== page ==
Regulate global warming now, urge attorneys general
On the eve of an Obama administration, pressure is mounting to use the 1990 Clean Air Act to crack down on global warming emissions. The law already covers ozone, nitrogen oxides, particulates and other health-damaging substances. But the Bush administration says it is "ill-suited" for controlling carbon dioxide and other greenhouse gases.
California Atty. Gen. Jerry Brown and 13 other attorneys general on Monday called on the U.S. Environmental Protection Agency to use the 1990 act. "It has a proven track record of effectively dealing with complex air pollution problems...and it has done so without harming the economy," they wrote in a letter to the agency.
Using the Clean Air Act would likely be the fastest way for the United States to crack down on its global warming emissions. Barring that, it will be up to Congress to pass a new law to regulate climate-related pollution -- an effort that will entail a lengthy political wrestling match. Last spring, the U.S. Senate failed to pass a bill, as industry lobbyists outfoxed environmentalists.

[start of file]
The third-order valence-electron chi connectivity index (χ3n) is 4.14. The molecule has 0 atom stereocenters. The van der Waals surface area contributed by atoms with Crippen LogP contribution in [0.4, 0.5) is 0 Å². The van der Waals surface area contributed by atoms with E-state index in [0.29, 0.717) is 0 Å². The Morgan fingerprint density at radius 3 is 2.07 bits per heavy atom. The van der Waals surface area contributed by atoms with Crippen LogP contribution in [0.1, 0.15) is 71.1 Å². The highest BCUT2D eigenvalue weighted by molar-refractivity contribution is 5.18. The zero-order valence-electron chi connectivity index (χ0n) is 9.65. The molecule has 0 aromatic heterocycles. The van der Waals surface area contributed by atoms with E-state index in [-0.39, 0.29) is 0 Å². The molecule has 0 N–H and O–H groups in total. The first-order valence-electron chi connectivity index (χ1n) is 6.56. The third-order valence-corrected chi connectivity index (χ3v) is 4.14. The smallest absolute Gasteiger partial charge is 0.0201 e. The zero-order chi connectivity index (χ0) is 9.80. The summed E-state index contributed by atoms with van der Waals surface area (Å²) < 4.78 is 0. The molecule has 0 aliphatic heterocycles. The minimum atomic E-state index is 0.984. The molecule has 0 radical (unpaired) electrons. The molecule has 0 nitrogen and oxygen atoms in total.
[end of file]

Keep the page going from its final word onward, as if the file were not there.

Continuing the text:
"After eight years of foot-dragging, it is time for the EPA to reverse its shameful inaction on global warming," said Brown, a likely gubernatorial candidate who has made global warming one of his signature issues.
The California Air Resources Board, which also signed the letter, is expected to adopt its own comprehensive plan next week for slashing the state's planet-warming emissions -- the first state to do so. If the EPA were to regulate global warming under the Clean Air Act, then California could apply for a waiver that would allow it and other states to adopt even stricter rules than the federal government might pass -- an effort sure to rouse vigorous opposition from coal, cement and other heavily-polluting industries.
-- Margot Roosevelt
Photo: California Atty. Gen. Jerry Brown. Credit: David McNew /Getty Images